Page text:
The real cost estimate of the Scottish parliament building was withheld from MSPs when they voted to go ahead with it in 1999, the Fraser inquiry heard this week.
Cost consultant Davis Langdon & Everest estimated the cost of the scheme as £136m in May of that year, a month before MSPs were told it would cost £109m.

The Scottish parliament voted by three votes to go ahead with the Holyrood scheme.

The decision to withold this information was defended by civil servant Robert Gordon, the head of the executive secretariat at the time, when he answered questions on Tuesday. He denied that the then first minister Donald Dewar had misled MSPs.

Gordon said that the cost projections from DLE were estimates and that the final cost could be pared down. He said: "They were not costs that had to be met, but risks that had to be dealt with."

It was claimed two weeks ago that officials had broken the procurement rule governing the acceptance of the lowest bid, and last week it was alleged that that was not the only procurement rule to have been ignored.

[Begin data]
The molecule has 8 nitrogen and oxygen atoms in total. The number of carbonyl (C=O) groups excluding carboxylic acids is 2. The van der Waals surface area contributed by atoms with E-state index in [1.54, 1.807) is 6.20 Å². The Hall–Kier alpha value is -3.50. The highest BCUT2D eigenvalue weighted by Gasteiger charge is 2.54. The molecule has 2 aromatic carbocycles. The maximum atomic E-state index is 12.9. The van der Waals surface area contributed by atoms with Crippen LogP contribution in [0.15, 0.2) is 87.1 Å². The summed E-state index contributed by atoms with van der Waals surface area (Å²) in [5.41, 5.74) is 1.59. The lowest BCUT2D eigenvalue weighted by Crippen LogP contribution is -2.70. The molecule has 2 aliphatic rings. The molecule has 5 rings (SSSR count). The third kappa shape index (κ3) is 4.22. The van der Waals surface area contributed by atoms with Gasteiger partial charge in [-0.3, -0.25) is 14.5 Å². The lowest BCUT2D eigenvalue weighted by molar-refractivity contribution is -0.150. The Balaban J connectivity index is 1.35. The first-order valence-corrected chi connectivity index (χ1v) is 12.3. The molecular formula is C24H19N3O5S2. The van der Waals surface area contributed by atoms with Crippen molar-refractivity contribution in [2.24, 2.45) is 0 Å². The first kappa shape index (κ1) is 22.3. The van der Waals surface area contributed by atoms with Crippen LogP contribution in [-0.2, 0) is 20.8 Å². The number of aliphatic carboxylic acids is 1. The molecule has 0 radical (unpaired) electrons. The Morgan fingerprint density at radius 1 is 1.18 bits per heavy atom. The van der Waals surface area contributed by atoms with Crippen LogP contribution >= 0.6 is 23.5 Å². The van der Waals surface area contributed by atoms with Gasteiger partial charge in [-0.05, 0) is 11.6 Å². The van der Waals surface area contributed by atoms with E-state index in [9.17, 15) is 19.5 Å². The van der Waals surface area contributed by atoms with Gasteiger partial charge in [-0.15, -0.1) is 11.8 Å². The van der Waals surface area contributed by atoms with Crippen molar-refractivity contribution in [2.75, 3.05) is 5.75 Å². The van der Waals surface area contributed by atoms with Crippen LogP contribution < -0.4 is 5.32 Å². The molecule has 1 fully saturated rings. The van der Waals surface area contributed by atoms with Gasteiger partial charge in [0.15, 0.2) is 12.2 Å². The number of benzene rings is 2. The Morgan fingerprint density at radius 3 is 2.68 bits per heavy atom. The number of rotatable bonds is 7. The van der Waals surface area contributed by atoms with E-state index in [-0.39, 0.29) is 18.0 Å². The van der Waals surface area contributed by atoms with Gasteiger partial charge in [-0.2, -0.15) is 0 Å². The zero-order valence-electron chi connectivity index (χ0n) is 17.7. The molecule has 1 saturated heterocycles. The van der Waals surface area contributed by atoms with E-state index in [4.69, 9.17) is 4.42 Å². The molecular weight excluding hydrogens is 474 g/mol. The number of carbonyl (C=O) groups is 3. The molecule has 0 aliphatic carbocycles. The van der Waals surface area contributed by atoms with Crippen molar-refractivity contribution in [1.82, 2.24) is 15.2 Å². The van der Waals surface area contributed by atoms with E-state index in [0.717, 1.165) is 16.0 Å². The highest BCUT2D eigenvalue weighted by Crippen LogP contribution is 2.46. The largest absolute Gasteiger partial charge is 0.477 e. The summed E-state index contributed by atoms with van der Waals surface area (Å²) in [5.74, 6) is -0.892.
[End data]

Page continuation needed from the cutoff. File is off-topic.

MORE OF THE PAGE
The inquiry heard that Sir Robert McAlpine had put in a bid for the construction management contract that was £926,000 lower than that of the contract winner, Bovis Lend Lease.

Under the rules of the European Union, officials were obliged to explain why Sir Robert McAlpine's bid had been rejected. The inquiry was told that no explanation had been made.

Sir Robert McAlpine's director, David Boyle, wrote repeatedly to civil servants asking for a debriefing session but received no answer.

Boyle told the inquiry last week that the firm had been surprised that it had lost out to Bovis. He said: "It was a bit of a shock because we had understood that Bovis had been eliminated at an earlier stage."